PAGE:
Phase One: A representative from the manufacturer will come to your home and measure your cabinets to create a template for the countertop. It takes an average of two weeks for the countertop to be made.


Phase Two: The new countertop installs directly on the base cabinets with adhesive-no underlayment is required. The installers will precisely fit any seams as necessary, filling them with epoxy resin that matches the countertop. It takes from a few hours to a full day to install a typical quartz countertop.

Phase Three: You or your plumber can now proceed with installing under-sink plumbing.

 


How Do I Keep Quartz Looking Great?

Beyond the actual appearance, the beauty of quartz is that required care for your new countertop is relatively easy, but there are still a few crucial do's and don'ts to mind.

* Do wipe up spills promptly with paper towels or a damp cloth. While quartz is non-porous, liquids like wine and coffee can stain the surface if allowed to dry.

* Don't use abrasive cleaners or scrubbers on your countertop. Scouring powders and steel-pads can scratch and dull the surface.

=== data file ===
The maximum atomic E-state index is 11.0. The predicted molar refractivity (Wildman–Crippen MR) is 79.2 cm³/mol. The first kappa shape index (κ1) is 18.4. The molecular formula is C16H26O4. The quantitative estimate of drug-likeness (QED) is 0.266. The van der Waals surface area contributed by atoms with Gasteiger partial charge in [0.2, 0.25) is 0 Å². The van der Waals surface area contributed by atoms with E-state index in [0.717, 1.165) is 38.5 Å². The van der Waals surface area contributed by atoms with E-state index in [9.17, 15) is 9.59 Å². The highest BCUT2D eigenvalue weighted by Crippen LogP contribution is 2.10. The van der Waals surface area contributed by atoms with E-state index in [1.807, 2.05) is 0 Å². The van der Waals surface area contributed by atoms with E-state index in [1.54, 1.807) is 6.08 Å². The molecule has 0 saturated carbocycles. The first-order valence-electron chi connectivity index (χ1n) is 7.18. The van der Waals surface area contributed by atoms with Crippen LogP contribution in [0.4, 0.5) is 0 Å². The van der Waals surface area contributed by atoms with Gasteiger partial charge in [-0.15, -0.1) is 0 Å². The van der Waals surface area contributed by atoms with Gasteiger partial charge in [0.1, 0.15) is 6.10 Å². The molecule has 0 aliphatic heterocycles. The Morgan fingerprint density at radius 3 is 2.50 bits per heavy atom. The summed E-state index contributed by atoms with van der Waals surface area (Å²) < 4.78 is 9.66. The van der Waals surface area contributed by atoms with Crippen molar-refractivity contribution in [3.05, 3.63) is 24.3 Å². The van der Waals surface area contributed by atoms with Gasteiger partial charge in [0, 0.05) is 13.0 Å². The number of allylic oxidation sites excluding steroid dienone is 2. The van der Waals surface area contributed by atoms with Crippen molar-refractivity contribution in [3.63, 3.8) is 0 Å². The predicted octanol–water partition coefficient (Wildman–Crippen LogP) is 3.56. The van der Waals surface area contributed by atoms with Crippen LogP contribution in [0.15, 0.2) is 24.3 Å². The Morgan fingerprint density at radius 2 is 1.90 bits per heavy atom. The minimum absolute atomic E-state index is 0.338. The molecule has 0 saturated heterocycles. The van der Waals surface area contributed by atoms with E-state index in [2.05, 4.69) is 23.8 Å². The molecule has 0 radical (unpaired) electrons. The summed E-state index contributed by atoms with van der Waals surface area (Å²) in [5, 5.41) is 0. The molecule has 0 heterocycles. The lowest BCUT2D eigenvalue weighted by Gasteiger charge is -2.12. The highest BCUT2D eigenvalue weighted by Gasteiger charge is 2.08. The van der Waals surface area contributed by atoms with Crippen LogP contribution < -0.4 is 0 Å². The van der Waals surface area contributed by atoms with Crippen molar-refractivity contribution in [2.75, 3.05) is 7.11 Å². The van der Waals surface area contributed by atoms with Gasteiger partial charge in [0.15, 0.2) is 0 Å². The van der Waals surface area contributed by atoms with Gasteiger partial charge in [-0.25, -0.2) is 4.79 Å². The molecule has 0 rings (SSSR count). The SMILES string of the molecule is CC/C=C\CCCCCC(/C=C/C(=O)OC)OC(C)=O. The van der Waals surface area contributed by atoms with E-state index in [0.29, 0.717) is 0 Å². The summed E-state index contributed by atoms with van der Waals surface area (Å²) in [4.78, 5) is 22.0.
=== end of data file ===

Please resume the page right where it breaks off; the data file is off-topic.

* Do use an all-purpose spray kitchen cleaner or mild commercial household cleaner for daily cleaning needs.

* Don't use, or spill, acidic or high-alkaline products on your countertop. Quartz tolerates cleaners in the mid-pH range, but products that fall on either end of the pH scale can dull its luster. Avoid spills from drain cleaners, oven cleaners, acetone (fingernail polish remover), paint remover, solvents, bleach, dishwasher rinse agents, and any products that contain trichlorethane or methylene chloride. Take a better safe than sorry approach: If you don't know for sure that a product is appropriate for quartz, don't use it.

* Do use a non-scratch nylon pad or sponge to safely scrub away sticky food residue.

* Don't use a metal knife to remove hardened food items, such as stuck-on candy-making spills. Instead, use a plastic putty knife to gently scrape them away.

* Do use spray glass cleaner after wiping your countertop clean, and buff the surface dry with a clean towel for a streak-free shine. Opt for a mild, oil-based cleaner (like Goo Gone) to remove tough ink or dye stains, and then rinse with plain water.